“I thought we would end up in the usual partisan impasse that we’d had for years,” says Republican Senator Damon Thayer, co-sponsor of the pension legislation. “Things were never moving.” Eighty local chambers united under the Kentucky Chamber’s leadership to represent an impressive array of 90,000 employers, from mom-and-pop farms to Fortune 500 industrials.
But it was only in 2012 that it fully flexed its lobbying muscles, Thayer said, “The Kentucky Chamber engaged on a level I’ve never seen it engage before…It’s one thing to say in a membership newsletter that you support a policy, but it’s another thing altogether to fully engage all your resources—op-eds, public relations efforts, paid media. They came on the court as a starting player, and we were happy to have them come off the bench and play a major role.”
“We would not have had action so urgently and quickly” without the chamber, said Democratic Rep. Mike Cherry, the pension co-sponsor. The key, he said, was that the chamber mobilized its grassroots. “When you come home from Frankfort and have local businesses” lobby you, he said, legislators really start to pay attention.
On the final day of the 2013 session, the legislature overwhelmingly passed a pension package that eliminated costof- living increases unless matched by new funding, committed the state for thefirst time to full funding, and even dared to divert $100 million from road construction to start paying down pension debt.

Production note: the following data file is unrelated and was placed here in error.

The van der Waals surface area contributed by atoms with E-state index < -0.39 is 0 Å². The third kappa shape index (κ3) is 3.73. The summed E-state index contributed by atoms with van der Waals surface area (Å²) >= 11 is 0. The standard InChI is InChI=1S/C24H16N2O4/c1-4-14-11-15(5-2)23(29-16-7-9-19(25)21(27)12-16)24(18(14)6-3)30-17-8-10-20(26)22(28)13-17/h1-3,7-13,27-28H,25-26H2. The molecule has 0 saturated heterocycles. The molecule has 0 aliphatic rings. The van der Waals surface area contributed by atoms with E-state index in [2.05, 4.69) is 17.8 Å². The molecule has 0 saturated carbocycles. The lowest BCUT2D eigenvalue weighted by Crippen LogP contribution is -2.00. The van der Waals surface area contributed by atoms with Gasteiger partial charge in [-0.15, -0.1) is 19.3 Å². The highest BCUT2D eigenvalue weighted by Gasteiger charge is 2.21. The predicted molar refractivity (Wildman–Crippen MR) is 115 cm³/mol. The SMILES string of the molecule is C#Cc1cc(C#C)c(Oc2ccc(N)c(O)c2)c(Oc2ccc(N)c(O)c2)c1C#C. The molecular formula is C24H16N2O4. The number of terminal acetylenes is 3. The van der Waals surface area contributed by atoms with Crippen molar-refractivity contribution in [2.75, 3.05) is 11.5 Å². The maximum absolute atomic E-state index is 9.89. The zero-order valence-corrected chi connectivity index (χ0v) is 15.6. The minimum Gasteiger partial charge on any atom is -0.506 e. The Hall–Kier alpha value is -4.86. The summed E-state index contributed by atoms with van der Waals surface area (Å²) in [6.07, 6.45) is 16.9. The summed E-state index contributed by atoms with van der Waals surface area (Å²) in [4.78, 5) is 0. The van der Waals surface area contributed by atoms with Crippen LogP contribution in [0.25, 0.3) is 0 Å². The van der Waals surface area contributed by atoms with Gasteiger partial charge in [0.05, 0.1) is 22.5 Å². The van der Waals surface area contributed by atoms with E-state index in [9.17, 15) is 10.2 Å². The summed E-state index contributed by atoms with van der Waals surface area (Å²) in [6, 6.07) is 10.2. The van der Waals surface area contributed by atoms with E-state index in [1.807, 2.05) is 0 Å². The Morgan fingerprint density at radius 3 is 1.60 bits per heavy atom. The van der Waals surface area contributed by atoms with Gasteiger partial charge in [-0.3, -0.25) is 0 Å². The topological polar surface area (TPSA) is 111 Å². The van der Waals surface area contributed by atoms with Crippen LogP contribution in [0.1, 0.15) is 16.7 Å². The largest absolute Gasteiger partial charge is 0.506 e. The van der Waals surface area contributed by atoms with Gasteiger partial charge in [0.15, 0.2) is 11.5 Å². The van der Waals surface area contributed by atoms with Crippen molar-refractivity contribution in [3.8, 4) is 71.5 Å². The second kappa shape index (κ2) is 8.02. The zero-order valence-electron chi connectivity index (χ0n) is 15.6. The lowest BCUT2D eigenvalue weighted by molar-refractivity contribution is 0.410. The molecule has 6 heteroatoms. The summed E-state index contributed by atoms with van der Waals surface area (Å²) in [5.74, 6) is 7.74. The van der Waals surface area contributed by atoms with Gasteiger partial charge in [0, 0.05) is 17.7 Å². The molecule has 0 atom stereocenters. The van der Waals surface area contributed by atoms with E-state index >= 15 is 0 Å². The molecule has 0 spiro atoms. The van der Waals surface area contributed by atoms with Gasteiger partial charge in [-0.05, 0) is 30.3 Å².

“I give so much credit to the leadership of Dave Adkisson,” said Steve Stevens, CCE, former president of the Northern Kentucky Chamber, “He helped all of us understand it; that we did not really have a choice; that the state was drowning because the liability was so great and the burden was so heavy.”
Joe Crosby, the director of the State Chamber Policy Center, said the Kentucky Chamber’s collaboration with Pew was a new kind of partnership, which holds great promise for other states. Pew can provide state chambers with crucial data, he said, and chambers can be an “external validator” which solidifies Pew’s credibility in each state.
Adkisson, as a former chairman of both the Association of Chamber of Commerce Executives and the Council of State Chambers, has already helped promote this partnership nationally and sees it as a natural alliance. “We have a common approach in terms of accountability, government efficiency, data-driven policies, extensive research and independent analysis,” he said, “We stand outside government, but we both have an interest in putting government under a magnifying glass. We both have interest in being the voice of reason, and that role is absolutely critical in a politically polarized culture.”
Peter Perl, a former senior editor at The Washington Post, is a freelance writer living in Maryland.